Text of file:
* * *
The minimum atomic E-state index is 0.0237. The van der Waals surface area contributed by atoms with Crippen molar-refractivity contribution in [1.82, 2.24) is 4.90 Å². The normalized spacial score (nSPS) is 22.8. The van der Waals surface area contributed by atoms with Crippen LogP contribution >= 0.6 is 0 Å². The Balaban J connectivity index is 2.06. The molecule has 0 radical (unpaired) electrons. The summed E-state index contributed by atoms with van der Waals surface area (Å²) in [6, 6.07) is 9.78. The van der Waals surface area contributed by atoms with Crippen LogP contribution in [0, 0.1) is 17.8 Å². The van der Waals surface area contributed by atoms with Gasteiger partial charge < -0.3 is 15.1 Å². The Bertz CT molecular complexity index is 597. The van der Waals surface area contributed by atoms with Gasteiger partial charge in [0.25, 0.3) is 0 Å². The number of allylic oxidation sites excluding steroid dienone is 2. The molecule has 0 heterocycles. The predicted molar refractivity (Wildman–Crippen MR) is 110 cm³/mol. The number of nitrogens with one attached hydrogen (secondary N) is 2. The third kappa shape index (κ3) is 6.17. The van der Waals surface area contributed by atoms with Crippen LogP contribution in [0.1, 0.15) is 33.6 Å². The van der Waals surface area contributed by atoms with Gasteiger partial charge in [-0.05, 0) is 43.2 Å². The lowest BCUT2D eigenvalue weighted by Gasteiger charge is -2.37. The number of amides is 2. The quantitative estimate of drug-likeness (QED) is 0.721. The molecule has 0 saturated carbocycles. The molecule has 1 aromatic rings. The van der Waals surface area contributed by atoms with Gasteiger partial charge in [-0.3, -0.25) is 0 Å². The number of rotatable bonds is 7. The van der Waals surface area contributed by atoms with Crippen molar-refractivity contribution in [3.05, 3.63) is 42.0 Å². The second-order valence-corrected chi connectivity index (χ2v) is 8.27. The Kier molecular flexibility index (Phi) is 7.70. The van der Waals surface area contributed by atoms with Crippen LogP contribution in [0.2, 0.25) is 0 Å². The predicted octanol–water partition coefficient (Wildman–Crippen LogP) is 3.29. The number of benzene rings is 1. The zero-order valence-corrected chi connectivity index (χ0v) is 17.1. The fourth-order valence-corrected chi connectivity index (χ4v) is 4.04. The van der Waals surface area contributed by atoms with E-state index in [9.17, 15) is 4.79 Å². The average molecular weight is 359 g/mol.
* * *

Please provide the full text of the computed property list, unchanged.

The minimum atomic E-state index is 0.0237. The van der Waals surface area contributed by atoms with Crippen molar-refractivity contribution in [1.82, 2.24) is 4.90 Å². The normalized spacial score (nSPS) is 22.8. The van der Waals surface area contributed by atoms with Crippen LogP contribution >= 0.6 is 0 Å². The Balaban J connectivity index is 2.06. The molecule has 0 radical (unpaired) electrons. The summed E-state index contributed by atoms with van der Waals surface area (Å²) in [6, 6.07) is 9.78. The van der Waals surface area contributed by atoms with Crippen LogP contribution in [0, 0.1) is 17.8 Å². The van der Waals surface area contributed by atoms with Gasteiger partial charge < -0.3 is 15.1 Å². The Bertz CT molecular complexity index is 597. The van der Waals surface area contributed by atoms with Gasteiger partial charge in [0.25, 0.3) is 0 Å². The number of allylic oxidation sites excluding steroid dienone is 2. The molecule has 0 heterocycles. The predicted molar refractivity (Wildman–Crippen MR) is 110 cm³/mol. The number of nitrogens with one attached hydrogen (secondary N) is 2. The third kappa shape index (κ3) is 6.17. The van der Waals surface area contributed by atoms with Crippen LogP contribution in [0.1, 0.15) is 33.6 Å². The van der Waals surface area contributed by atoms with Gasteiger partial charge in [-0.05, 0) is 43.2 Å². The lowest BCUT2D eigenvalue weighted by Gasteiger charge is -2.37. The number of amides is 2. The quantitative estimate of drug-likeness (QED) is 0.721. The molecule has 0 saturated carbocycles. The molecule has 1 aromatic rings. The van der Waals surface area contributed by atoms with Gasteiger partial charge in [-0.3, -0.25) is 0 Å². The number of rotatable bonds is 7. The van der Waals surface area contributed by atoms with Crippen molar-refractivity contribution in [3.05, 3.63) is 42.0 Å². The second-order valence-corrected chi connectivity index (χ2v) is 8.27. The Kier molecular flexibility index (Phi) is 7.70. The van der Waals surface area contributed by atoms with Crippen LogP contribution in [0.2, 0.25) is 0 Å². The predicted octanol–water partition coefficient (Wildman–Crippen LogP) is 3.29. The number of benzene rings is 1. The zero-order valence-corrected chi connectivity index (χ0v) is 17.1. The fourth-order valence-corrected chi connectivity index (χ4v) is 4.04. The van der Waals surface area contributed by atoms with E-state index in [9.17, 15) is 4.79 Å². The average molecular weight is 359 g/mol.